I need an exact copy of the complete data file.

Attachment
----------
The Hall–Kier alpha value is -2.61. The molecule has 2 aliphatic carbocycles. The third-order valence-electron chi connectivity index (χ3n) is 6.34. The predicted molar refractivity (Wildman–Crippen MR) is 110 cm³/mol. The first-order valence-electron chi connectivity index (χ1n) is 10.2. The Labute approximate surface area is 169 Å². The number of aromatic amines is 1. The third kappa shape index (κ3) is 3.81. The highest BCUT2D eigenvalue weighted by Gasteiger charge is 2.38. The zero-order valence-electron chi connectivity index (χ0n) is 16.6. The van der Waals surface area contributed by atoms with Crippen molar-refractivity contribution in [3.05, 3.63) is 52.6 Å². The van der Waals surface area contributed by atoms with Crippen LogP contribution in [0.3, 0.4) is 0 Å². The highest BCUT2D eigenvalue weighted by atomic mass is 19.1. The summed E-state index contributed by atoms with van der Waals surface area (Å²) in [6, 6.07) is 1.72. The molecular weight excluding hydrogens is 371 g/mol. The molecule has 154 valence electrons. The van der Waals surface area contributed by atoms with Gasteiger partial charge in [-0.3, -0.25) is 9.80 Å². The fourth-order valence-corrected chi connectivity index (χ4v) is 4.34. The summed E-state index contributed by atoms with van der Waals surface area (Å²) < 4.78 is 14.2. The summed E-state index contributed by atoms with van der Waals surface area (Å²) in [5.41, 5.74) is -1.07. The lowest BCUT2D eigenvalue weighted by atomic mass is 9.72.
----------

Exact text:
The Hall–Kier alpha value is -2.61. The molecule has 2 aliphatic carbocycles. The third-order valence-electron chi connectivity index (χ3n) is 6.34. The predicted molar refractivity (Wildman–Crippen MR) is 110 cm³/mol. The first-order valence-electron chi connectivity index (χ1n) is 10.2. The Labute approximate surface area is 169 Å². The number of aromatic amines is 1. The third kappa shape index (κ3) is 3.81. The highest BCUT2D eigenvalue weighted by Gasteiger charge is 2.38. The zero-order valence-electron chi connectivity index (χ0n) is 16.6. The van der Waals surface area contributed by atoms with Crippen molar-refractivity contribution in [3.05, 3.63) is 52.6 Å². The van der Waals surface area contributed by atoms with Crippen LogP contribution in [0.3, 0.4) is 0 Å². The highest BCUT2D eigenvalue weighted by atomic mass is 19.1. The summed E-state index contributed by atoms with van der Waals surface area (Å²) in [6, 6.07) is 1.72. The molecular weight excluding hydrogens is 371 g/mol. The molecule has 154 valence electrons. The van der Waals surface area contributed by atoms with Gasteiger partial charge in [-0.3, -0.25) is 9.80 Å². The fourth-order valence-corrected chi connectivity index (χ4v) is 4.34. The summed E-state index contributed by atoms with van der Waals surface area (Å²) < 4.78 is 14.2. The summed E-state index contributed by atoms with van der Waals surface area (Å²) in [5.41, 5.74) is -1.07. The lowest BCUT2D eigenvalue weighted by atomic mass is 9.72.